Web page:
Designing for Accessibility Vs.Retrofitting a Website for ADA Conformance

Designing for accessibility is similar to building a store and installing ramps for those wheelchair-bound. It may seem overwhelming to build a website that caters to all these needs, but it will yield success for your website and visitor usability in the long run. Before you begin the website design process, understand the accessibility design guidelines.

  • Choose your colors wisely. If color is the only way you plan to separate important text from the remainder of your text, think again. Those who are color blind or visually impaired will not be able to understand this emphasis. Use colors that match the required contrast ratio of text and background (4.5 to 1) and make sure that the text itself can emphasize its own importance to those using screen readers. Allow your users to change this contrast, so that it suits their needs.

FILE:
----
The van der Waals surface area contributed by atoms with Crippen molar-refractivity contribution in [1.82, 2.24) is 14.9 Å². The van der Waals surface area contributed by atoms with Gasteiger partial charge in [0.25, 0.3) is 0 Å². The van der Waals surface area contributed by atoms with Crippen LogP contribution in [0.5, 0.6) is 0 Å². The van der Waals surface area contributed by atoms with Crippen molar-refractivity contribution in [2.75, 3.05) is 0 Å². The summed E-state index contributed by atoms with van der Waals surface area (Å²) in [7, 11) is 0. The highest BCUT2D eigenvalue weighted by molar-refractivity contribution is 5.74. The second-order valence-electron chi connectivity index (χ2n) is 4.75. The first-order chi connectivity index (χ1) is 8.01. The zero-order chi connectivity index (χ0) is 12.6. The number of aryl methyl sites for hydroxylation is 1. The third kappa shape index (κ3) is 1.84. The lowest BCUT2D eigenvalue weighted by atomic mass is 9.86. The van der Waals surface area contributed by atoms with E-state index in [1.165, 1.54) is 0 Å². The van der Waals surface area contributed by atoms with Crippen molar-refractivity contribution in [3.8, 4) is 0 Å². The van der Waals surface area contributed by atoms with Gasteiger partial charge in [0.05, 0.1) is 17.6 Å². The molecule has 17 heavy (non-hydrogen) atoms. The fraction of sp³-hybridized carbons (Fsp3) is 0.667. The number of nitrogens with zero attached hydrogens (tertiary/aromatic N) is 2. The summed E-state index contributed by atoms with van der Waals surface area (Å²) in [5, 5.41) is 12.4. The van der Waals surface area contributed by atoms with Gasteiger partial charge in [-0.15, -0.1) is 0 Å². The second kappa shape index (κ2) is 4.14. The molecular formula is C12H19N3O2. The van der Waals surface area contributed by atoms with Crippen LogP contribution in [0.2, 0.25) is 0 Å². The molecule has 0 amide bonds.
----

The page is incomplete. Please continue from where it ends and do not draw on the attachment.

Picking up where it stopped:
• Write text for images. Don’t rely on your images or videos to convey your message. Always add captions to describe this information. Another way to present this information is through alternative text. Try to include the words, “image” or “video” to give context to the user listening to the description. Plus, adding alt text to images can be good for SEO.
  • Markup your content. Consider the structure of your content and how it is conveyed. Using heading tags to denote section headings will help screen readers understand the structural hierarchy of the website and is an SEO best practice. It also helps readers of all abilities get a sense of what the page is about quickly. Your content should also be simple and clear. Using bulleted lists to break up your text and a Sans Serif font will help those with dyslexia understand your content better.
Designing for Accessibility Vs.Retrofitting a Website for ADA Conformance